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Low Carb Kitchen
December 2017



PREP for CRISPY GARBANZO BEANS


Carb Solutions: Crunchy, Salty Holiday Finger Food
By Dennis Linden


Over half of the U.S. adult population, some 154 million, qualify as being overweight or obese. Another 29 million of us have Diabetes, many as a direct result of being overweight. Then there are the 23.9 million overweight children who are dutifully following the example of their XXL adult role models. Diabetes and these extra pounds cost this country billions annually in both medical and economic resources; not to mention the affect these weight-related maladies have on a person’s overall mental well-being and happiness. However, both diabetes and being overweight are very manageable, even preventable, with a few lifestyle tweaks. By maintaining a sensible diet in conjunction with some consistent exercise, no matter how minimal, we can all be in total control of our own weight. One easy way to start taking that control is to make decisions about the foods we eat based on the glycemic index [GI] and glycemic load [GL].

Simply put, our bodies convert all foods into sugar calories that provide energy to the body via the blood stream. The Glycemic Index assigns a score of 1 to 100 to all foods based how speedy the body converts that food into sugar. Foods that break down slowly enable the body to assimilate theses calories of energy more efficiently without overwhelming the body with more sugar than it can process. While this is especially important for diabetics who process sugars much slower than others, everyone can benefit from eating foods that have low glycemic scores since they also reduce appetite and encourage the metabolism to burn body fat. Conversely, a diet of foods high on the glycemic charts have been proven to actually increase appetite and impede effective fat oxidation.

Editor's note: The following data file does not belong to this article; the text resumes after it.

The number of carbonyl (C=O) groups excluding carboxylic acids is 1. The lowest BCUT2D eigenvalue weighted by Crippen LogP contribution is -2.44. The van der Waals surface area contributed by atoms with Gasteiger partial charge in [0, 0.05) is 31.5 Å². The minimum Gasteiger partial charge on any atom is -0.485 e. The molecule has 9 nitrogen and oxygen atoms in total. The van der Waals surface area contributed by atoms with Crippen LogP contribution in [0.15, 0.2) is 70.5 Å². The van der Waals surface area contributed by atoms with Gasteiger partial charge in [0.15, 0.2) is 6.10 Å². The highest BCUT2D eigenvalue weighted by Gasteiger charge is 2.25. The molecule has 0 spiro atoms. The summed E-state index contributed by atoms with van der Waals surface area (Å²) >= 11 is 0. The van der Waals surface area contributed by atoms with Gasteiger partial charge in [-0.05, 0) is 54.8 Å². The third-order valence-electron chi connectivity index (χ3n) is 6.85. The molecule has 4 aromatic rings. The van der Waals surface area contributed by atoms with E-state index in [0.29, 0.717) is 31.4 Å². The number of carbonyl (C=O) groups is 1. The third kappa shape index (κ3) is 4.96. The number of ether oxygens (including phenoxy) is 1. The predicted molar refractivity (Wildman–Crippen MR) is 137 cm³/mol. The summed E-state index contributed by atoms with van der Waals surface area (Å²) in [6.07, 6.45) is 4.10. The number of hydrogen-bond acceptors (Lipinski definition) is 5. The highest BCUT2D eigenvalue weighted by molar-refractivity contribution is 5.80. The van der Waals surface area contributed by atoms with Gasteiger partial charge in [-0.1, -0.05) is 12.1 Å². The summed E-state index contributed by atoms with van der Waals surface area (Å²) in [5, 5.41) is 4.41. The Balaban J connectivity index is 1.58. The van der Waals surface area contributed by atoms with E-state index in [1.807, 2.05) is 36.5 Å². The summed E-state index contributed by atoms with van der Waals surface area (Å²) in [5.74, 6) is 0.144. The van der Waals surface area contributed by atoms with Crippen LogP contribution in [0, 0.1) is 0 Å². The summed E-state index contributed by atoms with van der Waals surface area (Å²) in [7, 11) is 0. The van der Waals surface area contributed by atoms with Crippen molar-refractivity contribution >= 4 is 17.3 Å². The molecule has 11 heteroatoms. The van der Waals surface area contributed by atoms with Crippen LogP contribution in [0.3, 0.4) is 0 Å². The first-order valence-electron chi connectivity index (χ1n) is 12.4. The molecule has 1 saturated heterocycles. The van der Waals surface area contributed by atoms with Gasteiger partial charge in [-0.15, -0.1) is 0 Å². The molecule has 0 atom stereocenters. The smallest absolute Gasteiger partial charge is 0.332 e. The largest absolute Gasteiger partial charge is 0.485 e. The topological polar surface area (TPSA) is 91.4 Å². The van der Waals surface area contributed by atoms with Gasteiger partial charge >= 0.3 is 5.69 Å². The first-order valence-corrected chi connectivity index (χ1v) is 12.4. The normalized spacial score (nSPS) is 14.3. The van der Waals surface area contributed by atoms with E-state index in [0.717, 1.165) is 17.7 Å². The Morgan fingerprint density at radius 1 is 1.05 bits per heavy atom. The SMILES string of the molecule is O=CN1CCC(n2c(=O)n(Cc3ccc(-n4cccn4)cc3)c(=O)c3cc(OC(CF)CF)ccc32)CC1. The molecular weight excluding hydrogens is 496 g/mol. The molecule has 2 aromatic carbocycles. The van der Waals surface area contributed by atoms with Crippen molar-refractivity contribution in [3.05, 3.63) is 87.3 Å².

A Quickie Glycemic Primer:
  • The glycemic index of a food compares its effect on blood sugar level to that of pure glucose, which has a score of 100. White breads, which are made of processed white flour, are at the top of this scale, scoring a “perfect” 100 on the glycemic index. For perspective, a score of 55 or below denotes a low-glycemic-index food; 70 or above is considered very high. Serving size is not a consideration in arriving at a food’s Glycemic Index number.

  • The glycemic load, on the other hand, focuses on how much digestible carbohydrates (sugars) a food contains in a typical single serving, which is defined as approximately 3.5 ounces. For glycemic load, a score of 20 or more is high, while 10 or less is low.
Googling the word “garbanzo” will produce countless recipes on how to infuse all sorts of flavor additives into these whipped beans to make them taste more interesting; for me, hummus has always been--and excuse the pun--rather ho-hummus mediocre in the flavor department, no matter the choice of supporting condiments. However, baking or frying this undeniably nutritious bean into a crunchy finger food provides those of us having to count carbs, especially at this time of year, with a healthy alternative to the platters of sugar-laden, baked goods that seem to bury every holiday season appetizer table in empty, high-carb calories.